Not sure if I am writing this article for the broader public or only myself. I guess at least this could be a fun read for myself in about a year or so.

During the last few months I got a few suggestive comments from a few people that they are actively hiring. Due to the company having salaries defined in a collective agreement, I was quite aware of what kind of money we were talking back then. Between the years I now got an actual offer from an old colleague of mine which I ran into just before Christmas. That offer was in the same ballpark – but this time it was not just a suggestive comment but a real offer ready to be signed. Since this decision kept me busy between the years, I guess it is good material for an article. This article is about my reasoning why I didn’t place my signature on that piece of paper.

A little bit about myself

I graduated at the end of 2016 with a Master of Science in Software Engineering from the University of Stuttgart (yay). Before my academic training, I finished a 3-year apprenticeship as a Java Developer. During that time I was on jobs by different university institutes which included a lot of teaching and public speaking in front of groups of around 25 people. One of the off-campus jobs was at a big corporation where I worked in a smallish local IT department. My job there was redesigning an internal set of online tools and evaluating the Oculus Rift.

My master thesis was about a practical evaluation of Modeling and Generating REST Interfaces instead of implementing and documenting them. This was a cooperation between the university and my current employer. Meanwhile, I started working there now full-time directly after handing in my thesis. So, as you can see: This is my first ‘real’ job after graduation.

During my first two years here I REALLY learned a lot. Came in contact with a lot of technologies and patterns like Caching (+Cache Invalidation), Asynchronous Messaging, and the Spring Framework including all the Netflix OSS and Spring Cloud magic. Even got a certification for Spring.

But my whole experience is not solely about technology. I also learned a lot about Software Engineering Best Practices e.g. Clean Code and Agile Development. About the ways I can integrate TDD in my daily programming life and also about Software Architecture especially Microservices. I was even on the Spring One Conference in Washington DC.

On top of that I grew my soft skills. Nowadays I am told that I am leading our Backend Guild consisting of around 12 developers while working tightly together with other people across the project to make a better product. I grew from being the rookie to a respected senior developer.

The reasoning

Hey Marcus, so you got this 55% increased salary offer. Why did you not take it? Are you insane?

Some part of my brain, recently

Late in 2018, I had some arranged talk about my next year with my boss. This is something which is mandatory due to company rules. Our current project is getting on the backburner in favor of other, yet unknown, projects.

In the beginning the laydown of the project really made me sad. I put a lot of blood, sweat and tears into it. But I want to see the positive side of this and hopefully, this will open up new possibilities for myself.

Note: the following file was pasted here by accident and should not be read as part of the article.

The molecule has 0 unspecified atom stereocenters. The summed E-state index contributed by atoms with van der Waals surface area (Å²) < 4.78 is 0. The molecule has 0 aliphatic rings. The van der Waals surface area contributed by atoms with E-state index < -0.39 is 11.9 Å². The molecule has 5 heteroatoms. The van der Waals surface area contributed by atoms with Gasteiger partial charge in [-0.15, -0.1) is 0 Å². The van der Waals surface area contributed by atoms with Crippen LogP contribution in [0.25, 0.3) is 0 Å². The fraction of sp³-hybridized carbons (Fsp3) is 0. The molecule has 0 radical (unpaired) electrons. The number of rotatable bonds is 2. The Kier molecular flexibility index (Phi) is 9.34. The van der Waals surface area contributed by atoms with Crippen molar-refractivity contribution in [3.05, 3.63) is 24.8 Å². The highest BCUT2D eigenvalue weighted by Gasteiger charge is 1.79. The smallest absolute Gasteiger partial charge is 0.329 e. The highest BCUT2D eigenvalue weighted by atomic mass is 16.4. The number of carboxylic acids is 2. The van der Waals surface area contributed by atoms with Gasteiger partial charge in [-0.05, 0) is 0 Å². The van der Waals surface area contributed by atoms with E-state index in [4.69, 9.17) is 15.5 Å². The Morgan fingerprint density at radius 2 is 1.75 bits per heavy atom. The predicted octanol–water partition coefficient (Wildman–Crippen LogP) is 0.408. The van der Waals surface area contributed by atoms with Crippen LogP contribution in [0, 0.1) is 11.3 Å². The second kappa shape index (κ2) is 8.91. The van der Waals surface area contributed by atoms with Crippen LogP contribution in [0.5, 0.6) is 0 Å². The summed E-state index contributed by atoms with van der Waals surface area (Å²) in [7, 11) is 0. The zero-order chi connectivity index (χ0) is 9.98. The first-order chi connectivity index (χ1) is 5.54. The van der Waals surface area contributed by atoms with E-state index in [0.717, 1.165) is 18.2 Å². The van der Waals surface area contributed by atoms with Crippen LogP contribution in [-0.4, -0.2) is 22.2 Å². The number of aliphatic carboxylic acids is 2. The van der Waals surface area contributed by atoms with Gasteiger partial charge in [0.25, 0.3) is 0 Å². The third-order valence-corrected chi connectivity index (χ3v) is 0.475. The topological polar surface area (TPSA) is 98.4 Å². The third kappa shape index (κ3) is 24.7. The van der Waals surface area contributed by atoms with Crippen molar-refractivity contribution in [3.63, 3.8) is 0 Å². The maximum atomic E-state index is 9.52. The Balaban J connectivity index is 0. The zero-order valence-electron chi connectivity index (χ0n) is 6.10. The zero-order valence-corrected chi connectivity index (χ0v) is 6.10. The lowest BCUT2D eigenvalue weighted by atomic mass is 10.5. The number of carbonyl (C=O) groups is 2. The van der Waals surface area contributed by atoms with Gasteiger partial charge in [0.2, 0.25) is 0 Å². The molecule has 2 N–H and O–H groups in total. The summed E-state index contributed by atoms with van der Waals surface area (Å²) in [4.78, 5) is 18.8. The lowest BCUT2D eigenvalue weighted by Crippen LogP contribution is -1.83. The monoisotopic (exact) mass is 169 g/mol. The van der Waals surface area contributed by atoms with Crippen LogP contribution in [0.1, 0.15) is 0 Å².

We also talked about my role as one of the people which could be involved in the early phases of these new projects, what I really loved hearing. We figured out that it could make sense for me to add the knowledge of a mobile platform on top of my backend knowledge. Seems that I am getting into Android Development.

After this talk I felt pretty much pumped about the next year since I always wanted to some kind of Full Stack Developer and everything sounded great so far.

The dark side of the decision

And how does that sound better than a pile of cash?

Again the other part of my brain

Yeah, I wouldn’t be honest if I did not mention that I also thought about the things that this money could buy us. Us, a family of three. It was not easy as the breadwinner of the family and with my income being the biggest contribution for covering our expenses.

My wife and myself had multiple long talks about this topic which finally ended up in her being ok with me staying on my current job and hearing on my gut feeling. I hope that the pay gap between the jobs will be closing over the next years while I learn a lot new things which I would not learn at the other position.

What really made me stay

People Don’t Quit Jobs – They Quit Bosses

origin unknown

Well, I guess for me it works even the other way around. I am more than satisfied with the working relationship between me and my boss. My feeling is that he is looking after my personal development and this means a lot to me. I hope it stays that way and the fear of missing out on the pile of cash does not come back in an ugly form.

Let’s see how this one turns out.

Were you ever in such a situation? How did you decide? How did it turn out?

Would really love to hear your story. Hit me up on any of my social accounts to start a discussion.

About the Author:

Marcus "Mo" Eisele

Marcus is fascinated by technology. He loves learning new things.
He is a Software Engineer at Daimler TSS and has a personal blog at